DACA — What is USCIS Looking For To Approve Your Case?

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A client was waiting a long time for their DACA to be approved, so long in fact the it was even beyond the “normal” outrageous processing times.  As most know, there is not much that can be done in such a case to “hurry up” the processing.  We decided that we would do a Freedom of Information Act (FOIA) request for a copy of his file to determine what USCIS was doing with his case.  Miraculously, we received the FOIA response back within 60 days.  Also, miraculously, his DACA was approved shortly before we received the FOIA.  So, why is this interesting?  Because as part of the FOIA response, we received the USCIS checklist for DACA processing!

Receiving something like this is like finding a piece of gold in a pile of rubble.  The value of knowing exactly what USCIS is looking at while adjudicating an application can be incalculable; and this particular document is no exception.  For example the checklist clarifies something that USCIS has been somewhat evasive about in the context of possible misconduct by the applicant:

The following are not counted as convictions:  Youthful offender-juvenile delinquency (review for EPS concerns), conviction in absentia, deferred prosecution, dismissals, dropped, set aside, nolle prosequi, full and unconditional pardons, expunged/vacated (unless the conviction was expunged/vacated for immigration purposes), STET – if still in place and requestor in compliance (Maryland and West Virginia), continued without finding, deferred adjudication.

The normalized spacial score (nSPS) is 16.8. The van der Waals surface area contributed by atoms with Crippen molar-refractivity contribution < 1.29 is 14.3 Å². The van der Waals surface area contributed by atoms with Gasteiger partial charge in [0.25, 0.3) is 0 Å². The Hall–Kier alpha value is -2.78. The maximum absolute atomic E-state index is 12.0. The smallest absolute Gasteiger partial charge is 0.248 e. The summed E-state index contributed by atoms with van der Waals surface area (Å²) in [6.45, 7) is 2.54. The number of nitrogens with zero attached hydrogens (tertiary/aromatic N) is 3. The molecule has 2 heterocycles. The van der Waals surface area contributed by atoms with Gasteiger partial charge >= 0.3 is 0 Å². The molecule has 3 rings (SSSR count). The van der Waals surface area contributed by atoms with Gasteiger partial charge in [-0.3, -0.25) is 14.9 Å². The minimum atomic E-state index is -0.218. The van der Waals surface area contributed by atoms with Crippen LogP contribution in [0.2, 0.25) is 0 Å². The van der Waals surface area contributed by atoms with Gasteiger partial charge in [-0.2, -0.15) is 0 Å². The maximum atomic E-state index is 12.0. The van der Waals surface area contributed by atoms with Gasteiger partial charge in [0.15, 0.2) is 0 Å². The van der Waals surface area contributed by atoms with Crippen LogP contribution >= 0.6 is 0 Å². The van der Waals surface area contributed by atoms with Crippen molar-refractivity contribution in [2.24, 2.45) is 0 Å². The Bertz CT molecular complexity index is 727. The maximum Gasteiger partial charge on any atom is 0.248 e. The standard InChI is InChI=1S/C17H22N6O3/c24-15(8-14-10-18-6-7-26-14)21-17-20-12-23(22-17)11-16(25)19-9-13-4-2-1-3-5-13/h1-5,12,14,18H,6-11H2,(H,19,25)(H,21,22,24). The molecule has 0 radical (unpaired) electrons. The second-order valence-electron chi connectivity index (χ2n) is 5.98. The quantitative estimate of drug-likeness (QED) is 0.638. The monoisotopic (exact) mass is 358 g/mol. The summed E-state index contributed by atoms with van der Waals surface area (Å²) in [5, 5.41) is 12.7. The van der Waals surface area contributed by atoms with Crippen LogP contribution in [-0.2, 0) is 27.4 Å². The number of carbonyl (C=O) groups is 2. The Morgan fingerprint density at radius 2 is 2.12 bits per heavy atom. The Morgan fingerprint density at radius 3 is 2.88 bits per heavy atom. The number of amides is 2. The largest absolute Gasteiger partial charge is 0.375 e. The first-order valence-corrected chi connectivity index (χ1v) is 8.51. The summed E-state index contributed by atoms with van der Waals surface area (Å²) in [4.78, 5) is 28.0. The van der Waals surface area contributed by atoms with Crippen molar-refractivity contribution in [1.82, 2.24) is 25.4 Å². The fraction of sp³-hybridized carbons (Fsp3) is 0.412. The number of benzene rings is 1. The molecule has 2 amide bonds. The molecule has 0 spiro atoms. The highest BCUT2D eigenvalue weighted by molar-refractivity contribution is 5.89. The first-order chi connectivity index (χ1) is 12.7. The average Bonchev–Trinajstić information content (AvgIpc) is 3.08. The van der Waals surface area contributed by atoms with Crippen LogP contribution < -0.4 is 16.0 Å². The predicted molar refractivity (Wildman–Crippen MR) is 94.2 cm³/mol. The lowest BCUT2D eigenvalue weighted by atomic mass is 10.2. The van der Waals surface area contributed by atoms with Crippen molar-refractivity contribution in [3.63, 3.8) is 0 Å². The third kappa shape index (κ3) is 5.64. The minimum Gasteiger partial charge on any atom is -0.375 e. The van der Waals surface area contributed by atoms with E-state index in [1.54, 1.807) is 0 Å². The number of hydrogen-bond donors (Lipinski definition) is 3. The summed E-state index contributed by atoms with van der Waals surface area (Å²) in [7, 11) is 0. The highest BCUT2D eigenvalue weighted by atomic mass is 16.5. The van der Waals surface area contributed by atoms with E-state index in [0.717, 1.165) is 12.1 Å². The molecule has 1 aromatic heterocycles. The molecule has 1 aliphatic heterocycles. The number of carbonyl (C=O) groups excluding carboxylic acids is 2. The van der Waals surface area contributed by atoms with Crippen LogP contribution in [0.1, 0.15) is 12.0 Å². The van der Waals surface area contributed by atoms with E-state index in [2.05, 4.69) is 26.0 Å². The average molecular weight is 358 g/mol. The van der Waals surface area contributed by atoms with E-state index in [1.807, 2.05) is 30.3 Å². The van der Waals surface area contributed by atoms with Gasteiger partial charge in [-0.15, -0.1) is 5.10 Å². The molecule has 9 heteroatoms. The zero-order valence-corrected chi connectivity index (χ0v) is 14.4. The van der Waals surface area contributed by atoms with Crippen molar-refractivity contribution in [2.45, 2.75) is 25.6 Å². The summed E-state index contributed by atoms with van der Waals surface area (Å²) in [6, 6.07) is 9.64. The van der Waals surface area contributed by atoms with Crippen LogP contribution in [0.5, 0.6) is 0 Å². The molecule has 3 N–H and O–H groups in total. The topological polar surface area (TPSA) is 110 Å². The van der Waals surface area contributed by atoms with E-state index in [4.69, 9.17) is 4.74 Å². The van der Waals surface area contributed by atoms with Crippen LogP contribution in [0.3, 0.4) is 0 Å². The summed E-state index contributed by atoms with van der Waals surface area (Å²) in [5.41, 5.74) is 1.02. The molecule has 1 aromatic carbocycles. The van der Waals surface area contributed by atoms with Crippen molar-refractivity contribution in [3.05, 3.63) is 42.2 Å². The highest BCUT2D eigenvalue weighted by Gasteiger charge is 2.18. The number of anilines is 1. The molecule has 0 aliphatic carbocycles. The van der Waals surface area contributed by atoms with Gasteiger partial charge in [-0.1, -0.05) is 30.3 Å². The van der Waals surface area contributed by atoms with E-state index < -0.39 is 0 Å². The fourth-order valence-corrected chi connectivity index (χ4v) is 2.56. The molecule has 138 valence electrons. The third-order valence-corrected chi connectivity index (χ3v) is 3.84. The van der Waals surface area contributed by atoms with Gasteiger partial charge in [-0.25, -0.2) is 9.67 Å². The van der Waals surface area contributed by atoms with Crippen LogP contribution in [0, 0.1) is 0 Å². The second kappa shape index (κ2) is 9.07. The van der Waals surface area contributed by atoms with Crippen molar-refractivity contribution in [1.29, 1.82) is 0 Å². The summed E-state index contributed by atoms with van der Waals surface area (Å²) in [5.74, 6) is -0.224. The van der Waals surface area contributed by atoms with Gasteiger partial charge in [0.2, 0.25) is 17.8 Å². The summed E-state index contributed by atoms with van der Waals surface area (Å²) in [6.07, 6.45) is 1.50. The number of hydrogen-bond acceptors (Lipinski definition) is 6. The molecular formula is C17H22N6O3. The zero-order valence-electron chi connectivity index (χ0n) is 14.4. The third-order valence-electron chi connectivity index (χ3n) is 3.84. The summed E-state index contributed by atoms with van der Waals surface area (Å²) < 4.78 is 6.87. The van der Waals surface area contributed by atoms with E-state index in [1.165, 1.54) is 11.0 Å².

This definition of conviction is far more limited than the definition of conviction found in the Immigration Act.  

We also learn that for DACA applicants who are home-schooled, the case will automatically be referred to another speciality officer (the CFDO).  More interesting is the number and types of system checks that must done to be approved for DACA, including, CIS 9101 and CIS 9202, FD258 (FBI), Ident and Non-Ident, CLAIMS (prior USICS filings), and IBIS.  So, when USCIS say they do a detailed background check on each applicant, they are not kidding.

There are, of course, other points of interest in the checklist, including a reference to the USCIS’s controversial “CARRP Protocols” (delaying cases for people from countries of predominate Muslim heritage), meaning for someone from such a country a possible LONG delay in in adjudication.

The Worksheet attached to the DACA Checklist allows for the officers to handwrite in their summary of the evidence submitted for proof of physical presence on June 15, 2012, and for proof of legal presence in each of the five years since June 15, 2007.  There is also a place for the officer to note other supporting documentation, including affidavits.  

Finally, there is a Decision Processing Worksheet attached to the DACA Checklist (which oddly enough also contains an H-2A expedite and H-1B Premium Processing worksheets).  This Decision Processing Worksheet provides many options for the officer to approve RFE or deny the DACA application.  

Knowing what is needed for a DACA approval is essential to properly preparing and presenting a DACA application.  Because of this FOIA response, we now know what USCIS is looking for to approve your DACA case.  

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Kuck Baxter Immigration

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